What might you say?

  • FIRSTLY – Consult your school policy if you have one for guidance and most importantly consult the family involved to ask what information they give permission to be shared. If the death is by suicide consult the section on traumatic deaths.
  • WHEN – it is best if everyone can be informed as soon after the death as possible to avoid misinformation and rumour, including the pupils.
  • HOW – Identify how best to cascade the information. Whether this is done in class groups, year groups or a whole school approach will depend on who has died, who is most impacted and the circumstances of the death. Identify who is best placed to share the information.
  • WHAT TO SAY – Ensure everyone imparting the news is well prepared to give the same, accurate information and uses language appropriate to the understanding of the pupils. You can begin with statements such as “I am afraid I have to tell you something very sad”. Then explain how, where and when the death occurred using simple, accurate words such as “dead” or “died”. Don’t be tempted to use euphemisms as these can lead to confusion and anxiety. Give only as much information as is known and needed; further details can always be added later if necessary. Don’t be afraid of showing your own emotions.
  • WHAT TO EXPECT – Pupils understanding and reaction to the news will depend on their age, life experience, emotional maturity, and cultural and familial beliefs. Be prepared for children to demonstrate their upset through tears or anger. But also be prepared for some children to show little outward reaction. We are all different and there is no one right way to respond. Reassure them that however they feel is okay. Set aside some time to listen to what pupils may want to say or ask. Some may have lots of questions. Try to answer their questions as honestly and simply as you can, but don’t be afraid to say you don’t know if you haven’t the information and let them know you will tell them more as you find out.

Examples of what you could say

Sometimes you may have very little information but you want to let the school know as much as you can. Here is an example of a brief announcement you could use in this situation.

The example is for secondary school, but the same principles apply for primary school, using language more appropriate for younger children.

I have some very sad news. Jenny Flynn from Year 10 died after an accident while crossing the road on her way to school this morning. At the moment, I have very little information as to exactly what happened but as soon as I have more details I will give them to you. Before this assembly, I gave the news to Jenny's close friends. They are understandably very upset.

As you can imagine, Jenny's family are in deep shock at this devastating news. They are very much in our thoughts.

The school will be holding a special assembly in memory of Jenny and to acknowledge what has happened. I will let you know the arrangements when I have them. If any of you have ideas for ways that you would like the school to remember Jenny, please let me know.

Some of you might be feeling a bit shocked at this news, others not sure how you feel and some of you feeling nothing at all. All these feelings are OK.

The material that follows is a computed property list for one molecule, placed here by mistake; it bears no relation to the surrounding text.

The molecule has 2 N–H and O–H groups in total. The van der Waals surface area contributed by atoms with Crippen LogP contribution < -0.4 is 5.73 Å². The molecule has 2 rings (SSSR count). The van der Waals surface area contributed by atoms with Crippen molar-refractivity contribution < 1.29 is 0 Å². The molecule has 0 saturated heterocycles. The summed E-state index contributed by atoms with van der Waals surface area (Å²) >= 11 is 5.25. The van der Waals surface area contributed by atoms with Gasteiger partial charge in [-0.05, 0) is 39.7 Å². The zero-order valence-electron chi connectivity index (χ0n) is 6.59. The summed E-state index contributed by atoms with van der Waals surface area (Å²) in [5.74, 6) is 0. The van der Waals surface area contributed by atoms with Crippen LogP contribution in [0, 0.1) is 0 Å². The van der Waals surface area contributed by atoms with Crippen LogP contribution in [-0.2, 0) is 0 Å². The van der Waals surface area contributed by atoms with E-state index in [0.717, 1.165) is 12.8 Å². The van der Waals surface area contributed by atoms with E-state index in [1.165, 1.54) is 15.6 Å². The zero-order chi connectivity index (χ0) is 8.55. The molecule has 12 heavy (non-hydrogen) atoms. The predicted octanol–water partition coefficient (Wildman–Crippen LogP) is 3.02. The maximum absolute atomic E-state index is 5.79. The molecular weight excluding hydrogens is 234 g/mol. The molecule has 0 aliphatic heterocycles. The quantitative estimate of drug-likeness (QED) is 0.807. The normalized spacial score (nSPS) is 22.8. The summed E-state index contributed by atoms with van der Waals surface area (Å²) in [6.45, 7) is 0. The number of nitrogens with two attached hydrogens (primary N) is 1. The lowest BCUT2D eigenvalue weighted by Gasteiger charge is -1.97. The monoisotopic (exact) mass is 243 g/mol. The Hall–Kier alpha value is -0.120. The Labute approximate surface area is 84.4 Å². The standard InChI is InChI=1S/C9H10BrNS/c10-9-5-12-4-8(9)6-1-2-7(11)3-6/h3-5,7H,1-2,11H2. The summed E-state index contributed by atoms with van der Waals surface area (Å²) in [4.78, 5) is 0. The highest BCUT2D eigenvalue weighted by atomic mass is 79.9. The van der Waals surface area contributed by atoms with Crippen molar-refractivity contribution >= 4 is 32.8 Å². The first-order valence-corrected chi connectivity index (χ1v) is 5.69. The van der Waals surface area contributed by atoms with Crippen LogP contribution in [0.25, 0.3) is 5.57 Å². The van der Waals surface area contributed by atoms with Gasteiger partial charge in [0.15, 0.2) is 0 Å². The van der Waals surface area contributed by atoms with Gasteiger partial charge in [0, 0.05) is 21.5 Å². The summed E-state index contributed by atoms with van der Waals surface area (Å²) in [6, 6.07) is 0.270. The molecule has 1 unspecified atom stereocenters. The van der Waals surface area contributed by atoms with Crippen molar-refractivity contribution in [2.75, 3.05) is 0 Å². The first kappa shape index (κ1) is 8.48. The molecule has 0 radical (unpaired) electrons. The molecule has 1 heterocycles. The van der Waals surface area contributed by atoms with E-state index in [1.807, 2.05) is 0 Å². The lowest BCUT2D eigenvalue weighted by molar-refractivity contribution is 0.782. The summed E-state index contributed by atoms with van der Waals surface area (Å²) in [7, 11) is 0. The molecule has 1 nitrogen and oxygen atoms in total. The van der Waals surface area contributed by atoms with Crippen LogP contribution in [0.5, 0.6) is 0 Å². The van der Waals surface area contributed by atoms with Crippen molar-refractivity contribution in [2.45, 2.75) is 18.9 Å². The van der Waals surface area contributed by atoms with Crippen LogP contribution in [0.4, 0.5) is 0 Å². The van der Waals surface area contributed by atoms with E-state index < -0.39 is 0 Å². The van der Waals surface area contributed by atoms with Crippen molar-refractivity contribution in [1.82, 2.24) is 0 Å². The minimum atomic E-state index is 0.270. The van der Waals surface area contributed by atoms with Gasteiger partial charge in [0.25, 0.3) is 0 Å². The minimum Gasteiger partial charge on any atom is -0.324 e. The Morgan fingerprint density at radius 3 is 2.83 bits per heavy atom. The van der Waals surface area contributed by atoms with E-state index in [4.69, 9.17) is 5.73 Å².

If you want to, there will be an opportunity to talk about Jenny's death in your form time. Don't forget there are people in school who will listen if you would like to talk. Sometimes a situation like this can bring back memories of other difficult things and you may appreciate a bit of time out with our school counsellor/welfare person.

Be aware that today might feel a bit difficult for some of you but also for some of the staff who taught Jenny. Look after each other and continue to be a good friend. Remember that everyone will deal with this news in their own way.

Some bereaved pupils may prefer a detailed message so that the same questions are not asked repeatedly.

Here is an example of how a sudden death could be announced in this way. This example is for a primary school assembly. The same principles would apply to a secondary school, but using more appropriate language for that age group.

I have some very sad news to tell you. Jim Jones in Year 5 died on Saturday morning. He was crossing the road with his Mum on the way to the local shop. He was knocked down by a car that was driving too fast.

An ambulance was called and Jim was taken to hospital. The doctors and nurses did all they could to try to save his life but his injuries were too severe and he died. His mum is not injured.

Jim was well known throughout the school for being a Manchester United fan and a very keen member of the football team. He was only 9 years old and much too young to die but sadly, accidents do sometimes happen.

Some of you may be feeling shocked at this news, some of you might be feeling rather frightened, some of you might be feeling nothing at all. All of these feelings are OK.

Our thoughts are with Jim's Mum, his Dad, and his little sister Mary who must wish with all their hearts that this terrible accident had never happened.

When you go to your classes after this assembly, you can spend some time thinking about what I have just told you. Your teachers will try to answer any questions that you might have. We can all help Jim's family a little bit by drawing a picture of our favourite memory of Jim or just writing a card that we can send to let them know that we are thinking about them.

The school will be holding a special assembly next week, when we can spend more time thinking about Jim, remembering him, and saying a special goodbye. When I have more details I will let you all know. If any of you have ideas for this, or would like to take part, let your class teacher know.

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